It was back in my university days – possibly 2002-2003 ish. I had already played Baldur’s Gate by Black Isle and I’d had a bit of trouble getting used to how it worked and the combat system, which the game seemed to rely on a lot. One day I found Planescape Torment, from the same studio. I had heard good things about it so I gave it a go. I fell in love with it almost immediately. Not only was it a lot more forgiving than Baldur’s Gate – if you died you simply came back to life almost immediately – but it also had a deep and rich storyline and gameplay which rewarded conversation and puzzle-solving as well as fighting. I enjoyed the wide variety of characters – some a lot different than what you would expect in a traditional RPG – and the city of Sigil was an amazing place to explore, with its weird and wonderful locations.
Why am I telling you this? Well through Final Boss Fight I have been given the opportunity to play the spiritual successor to Planescape: Torment – Torment: Tides of Numenera. When I heard that we had been offered a copy for review I was very keen to have a go. The game, developed by InXile Entertainment and published by Techland Publishing, promised a rich and involving storyline and a diverse cast of characters. I couldn’t wait and played it the first chance I had.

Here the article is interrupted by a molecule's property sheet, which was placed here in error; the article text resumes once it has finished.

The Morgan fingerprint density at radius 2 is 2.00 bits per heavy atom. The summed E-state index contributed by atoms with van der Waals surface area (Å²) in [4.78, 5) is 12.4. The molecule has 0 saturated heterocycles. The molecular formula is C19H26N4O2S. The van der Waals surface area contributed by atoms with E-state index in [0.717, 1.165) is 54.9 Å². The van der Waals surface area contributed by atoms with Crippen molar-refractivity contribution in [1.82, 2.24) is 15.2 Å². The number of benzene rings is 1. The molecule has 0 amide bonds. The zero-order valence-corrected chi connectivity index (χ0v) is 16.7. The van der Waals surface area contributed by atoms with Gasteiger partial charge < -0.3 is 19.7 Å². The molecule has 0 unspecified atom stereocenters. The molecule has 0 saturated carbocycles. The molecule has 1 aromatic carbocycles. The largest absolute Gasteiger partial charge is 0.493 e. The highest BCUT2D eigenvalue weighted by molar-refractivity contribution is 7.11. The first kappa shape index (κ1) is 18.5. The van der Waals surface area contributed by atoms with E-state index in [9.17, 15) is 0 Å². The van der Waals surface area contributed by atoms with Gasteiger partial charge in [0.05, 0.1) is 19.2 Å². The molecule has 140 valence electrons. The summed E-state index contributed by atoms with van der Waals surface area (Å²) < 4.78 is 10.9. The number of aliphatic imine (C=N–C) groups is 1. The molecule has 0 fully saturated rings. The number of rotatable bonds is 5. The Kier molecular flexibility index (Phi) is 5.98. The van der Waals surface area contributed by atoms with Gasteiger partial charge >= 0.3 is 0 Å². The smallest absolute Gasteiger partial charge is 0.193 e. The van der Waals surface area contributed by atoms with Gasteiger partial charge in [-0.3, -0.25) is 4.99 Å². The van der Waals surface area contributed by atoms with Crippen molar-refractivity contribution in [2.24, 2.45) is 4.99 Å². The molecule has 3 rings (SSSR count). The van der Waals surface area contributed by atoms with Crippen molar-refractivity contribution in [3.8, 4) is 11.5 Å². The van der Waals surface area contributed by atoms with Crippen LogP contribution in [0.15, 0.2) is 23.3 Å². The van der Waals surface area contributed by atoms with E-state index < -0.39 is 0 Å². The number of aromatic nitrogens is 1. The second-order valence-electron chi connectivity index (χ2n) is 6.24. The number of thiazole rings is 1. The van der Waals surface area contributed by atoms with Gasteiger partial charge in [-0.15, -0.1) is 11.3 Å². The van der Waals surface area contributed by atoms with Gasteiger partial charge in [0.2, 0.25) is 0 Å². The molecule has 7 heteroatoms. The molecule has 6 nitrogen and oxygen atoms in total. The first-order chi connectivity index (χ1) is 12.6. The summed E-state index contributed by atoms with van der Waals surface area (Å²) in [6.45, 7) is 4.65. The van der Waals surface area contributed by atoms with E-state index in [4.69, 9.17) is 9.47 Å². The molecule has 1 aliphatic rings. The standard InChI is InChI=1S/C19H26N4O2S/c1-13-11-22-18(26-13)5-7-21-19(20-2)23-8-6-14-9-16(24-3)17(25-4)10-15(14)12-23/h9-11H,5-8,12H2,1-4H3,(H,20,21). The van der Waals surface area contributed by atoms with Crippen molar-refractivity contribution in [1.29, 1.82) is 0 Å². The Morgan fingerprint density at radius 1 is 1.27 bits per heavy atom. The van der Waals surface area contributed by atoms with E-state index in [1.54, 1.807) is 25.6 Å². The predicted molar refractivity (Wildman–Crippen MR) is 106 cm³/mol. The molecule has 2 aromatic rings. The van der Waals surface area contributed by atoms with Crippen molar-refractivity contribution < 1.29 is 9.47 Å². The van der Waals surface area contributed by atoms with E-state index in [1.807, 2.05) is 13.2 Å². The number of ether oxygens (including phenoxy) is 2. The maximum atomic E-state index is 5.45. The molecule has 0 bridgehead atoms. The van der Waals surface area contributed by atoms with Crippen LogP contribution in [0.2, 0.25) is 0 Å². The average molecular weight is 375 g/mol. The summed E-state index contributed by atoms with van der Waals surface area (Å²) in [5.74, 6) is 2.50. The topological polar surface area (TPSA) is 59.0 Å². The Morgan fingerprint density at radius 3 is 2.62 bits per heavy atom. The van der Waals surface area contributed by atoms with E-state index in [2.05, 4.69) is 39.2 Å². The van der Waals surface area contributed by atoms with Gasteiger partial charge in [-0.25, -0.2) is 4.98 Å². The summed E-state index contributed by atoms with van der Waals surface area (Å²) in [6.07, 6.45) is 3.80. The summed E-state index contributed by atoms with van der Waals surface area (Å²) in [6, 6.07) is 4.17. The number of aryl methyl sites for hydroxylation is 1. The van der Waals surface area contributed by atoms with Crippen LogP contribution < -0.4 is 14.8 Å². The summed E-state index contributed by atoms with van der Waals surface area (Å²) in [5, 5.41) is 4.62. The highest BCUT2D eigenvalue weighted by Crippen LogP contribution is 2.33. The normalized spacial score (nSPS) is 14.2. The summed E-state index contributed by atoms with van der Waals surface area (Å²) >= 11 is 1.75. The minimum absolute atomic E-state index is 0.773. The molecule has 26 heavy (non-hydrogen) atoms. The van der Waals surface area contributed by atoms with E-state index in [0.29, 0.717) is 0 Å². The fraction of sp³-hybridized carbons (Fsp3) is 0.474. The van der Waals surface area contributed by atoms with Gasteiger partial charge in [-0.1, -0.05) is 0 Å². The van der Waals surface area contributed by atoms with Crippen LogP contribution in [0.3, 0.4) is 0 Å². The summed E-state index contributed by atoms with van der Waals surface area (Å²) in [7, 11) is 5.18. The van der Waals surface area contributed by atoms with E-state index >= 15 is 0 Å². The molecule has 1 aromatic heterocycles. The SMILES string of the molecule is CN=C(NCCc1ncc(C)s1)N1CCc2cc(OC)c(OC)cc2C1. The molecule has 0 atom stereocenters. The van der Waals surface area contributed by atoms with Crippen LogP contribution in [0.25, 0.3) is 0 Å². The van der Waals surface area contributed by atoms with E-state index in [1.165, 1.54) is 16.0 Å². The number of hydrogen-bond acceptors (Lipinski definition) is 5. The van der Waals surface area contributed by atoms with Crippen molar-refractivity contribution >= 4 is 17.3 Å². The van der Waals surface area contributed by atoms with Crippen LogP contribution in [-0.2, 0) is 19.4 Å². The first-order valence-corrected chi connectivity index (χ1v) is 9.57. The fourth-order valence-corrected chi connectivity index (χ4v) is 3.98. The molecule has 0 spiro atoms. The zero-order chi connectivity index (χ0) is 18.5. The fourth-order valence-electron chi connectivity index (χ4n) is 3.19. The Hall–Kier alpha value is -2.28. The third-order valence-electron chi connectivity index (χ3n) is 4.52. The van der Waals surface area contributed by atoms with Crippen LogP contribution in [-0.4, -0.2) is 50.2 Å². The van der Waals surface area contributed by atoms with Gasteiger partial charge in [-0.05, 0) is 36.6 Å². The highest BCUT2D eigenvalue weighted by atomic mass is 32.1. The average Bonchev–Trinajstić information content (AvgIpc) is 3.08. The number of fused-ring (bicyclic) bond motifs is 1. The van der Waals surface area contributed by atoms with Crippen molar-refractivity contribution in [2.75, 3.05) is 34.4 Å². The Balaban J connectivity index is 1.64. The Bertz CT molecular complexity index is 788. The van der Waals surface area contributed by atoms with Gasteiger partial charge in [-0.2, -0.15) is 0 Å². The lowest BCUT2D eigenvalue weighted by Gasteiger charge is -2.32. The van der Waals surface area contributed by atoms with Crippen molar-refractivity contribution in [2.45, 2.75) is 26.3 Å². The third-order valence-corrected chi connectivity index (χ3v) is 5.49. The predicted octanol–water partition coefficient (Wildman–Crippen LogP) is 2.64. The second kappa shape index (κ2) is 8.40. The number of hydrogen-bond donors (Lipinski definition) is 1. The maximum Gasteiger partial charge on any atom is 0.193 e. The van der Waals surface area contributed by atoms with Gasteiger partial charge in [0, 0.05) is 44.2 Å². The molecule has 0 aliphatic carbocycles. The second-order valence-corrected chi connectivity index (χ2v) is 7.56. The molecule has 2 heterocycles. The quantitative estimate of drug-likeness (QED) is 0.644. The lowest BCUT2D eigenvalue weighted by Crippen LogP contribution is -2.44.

Within a few minutes of playing I saw that this was something unique. Sure, it had the familiar isometric top down view, but the way it presented the player character was completely new. Rather than start off with the traditional character creation – class, ablilites, etc, Torment gives you situations and uses your responses to build up how you might want to play. It then gives you a choice based on a likely class type – glaive for warrior, jack for rogue (as in jack-of-all-trades) and nano for wizard. After this it gives you the more familiar screens you can use to fine tune your character or change your mind if you wish. Then it introduces you to the combat system, in a very spectacular way.
Combat encounters are turn-based affairs called “Crises”. You get two actions per turn – move and attack – along with the opportunity to use items or equip new weapons. What I liked about it was that the actions are used seamlessly. For example, I was instructed to click on a target to attack it and my character moved and attacked in one action rather than moving next to the target and then clicking to attack. Similarly, when I was told that I could use my attack action as an extra move action, it only took one click to move to the designated area rather than two separate clicks. Status effects – called “fettles” were also introduced and the animations were smooth and enjoyable to watch.